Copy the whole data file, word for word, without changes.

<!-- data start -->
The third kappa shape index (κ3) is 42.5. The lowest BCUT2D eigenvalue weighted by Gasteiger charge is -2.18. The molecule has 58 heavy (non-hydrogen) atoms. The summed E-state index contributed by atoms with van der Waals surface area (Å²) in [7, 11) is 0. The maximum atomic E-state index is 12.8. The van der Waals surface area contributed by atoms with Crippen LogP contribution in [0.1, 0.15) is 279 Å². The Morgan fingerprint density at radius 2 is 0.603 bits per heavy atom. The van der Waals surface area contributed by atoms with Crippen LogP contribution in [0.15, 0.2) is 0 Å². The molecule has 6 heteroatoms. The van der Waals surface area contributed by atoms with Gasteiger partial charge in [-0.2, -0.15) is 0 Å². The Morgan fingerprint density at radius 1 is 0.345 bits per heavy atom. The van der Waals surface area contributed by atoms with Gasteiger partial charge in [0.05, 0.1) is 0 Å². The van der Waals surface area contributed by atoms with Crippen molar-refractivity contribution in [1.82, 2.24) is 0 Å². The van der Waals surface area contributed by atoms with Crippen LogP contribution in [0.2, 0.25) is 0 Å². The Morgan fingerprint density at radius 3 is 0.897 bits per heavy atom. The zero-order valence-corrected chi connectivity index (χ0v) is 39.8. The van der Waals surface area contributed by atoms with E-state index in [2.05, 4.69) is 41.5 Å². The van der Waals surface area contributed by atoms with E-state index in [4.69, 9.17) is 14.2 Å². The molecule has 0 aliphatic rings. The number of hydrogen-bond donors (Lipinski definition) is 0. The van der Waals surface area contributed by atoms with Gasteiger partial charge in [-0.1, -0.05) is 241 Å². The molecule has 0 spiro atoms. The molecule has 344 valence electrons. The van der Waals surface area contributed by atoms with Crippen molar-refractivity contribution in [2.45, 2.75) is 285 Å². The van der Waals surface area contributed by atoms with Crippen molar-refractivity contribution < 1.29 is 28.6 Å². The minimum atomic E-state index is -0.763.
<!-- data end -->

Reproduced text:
The third kappa shape index (κ3) is 42.5. The lowest BCUT2D eigenvalue weighted by Gasteiger charge is -2.18. The molecule has 58 heavy (non-hydrogen) atoms. The summed E-state index contributed by atoms with van der Waals surface area (Å²) in [7, 11) is 0. The maximum atomic E-state index is 12.8. The van der Waals surface area contributed by atoms with Crippen LogP contribution in [0.1, 0.15) is 279 Å². The Morgan fingerprint density at radius 2 is 0.603 bits per heavy atom. The van der Waals surface area contributed by atoms with Crippen LogP contribution in [0.15, 0.2) is 0 Å². The molecule has 6 heteroatoms. The van der Waals surface area contributed by atoms with Gasteiger partial charge in [-0.2, -0.15) is 0 Å². The Morgan fingerprint density at radius 1 is 0.345 bits per heavy atom. The van der Waals surface area contributed by atoms with Gasteiger partial charge in [0.05, 0.1) is 0 Å². The van der Waals surface area contributed by atoms with Crippen molar-refractivity contribution in [1.82, 2.24) is 0 Å². The van der Waals surface area contributed by atoms with Crippen LogP contribution in [0.2, 0.25) is 0 Å². The Morgan fingerprint density at radius 3 is 0.897 bits per heavy atom. The zero-order valence-corrected chi connectivity index (χ0v) is 39.8. The van der Waals surface area contributed by atoms with E-state index in [2.05, 4.69) is 41.5 Å². The van der Waals surface area contributed by atoms with E-state index in [4.69, 9.17) is 14.2 Å². The molecule has 0 aliphatic rings. The number of hydrogen-bond donors (Lipinski definition) is 0. The van der Waals surface area contributed by atoms with Gasteiger partial charge in [-0.1, -0.05) is 241 Å². The molecule has 0 spiro atoms. The molecule has 344 valence electrons. The van der Waals surface area contributed by atoms with Crippen molar-refractivity contribution in [2.45, 2.75) is 285 Å². The van der Waals surface area contributed by atoms with Crippen molar-refractivity contribution < 1.29 is 28.6 Å². The minimum atomic E-state index is -0.763.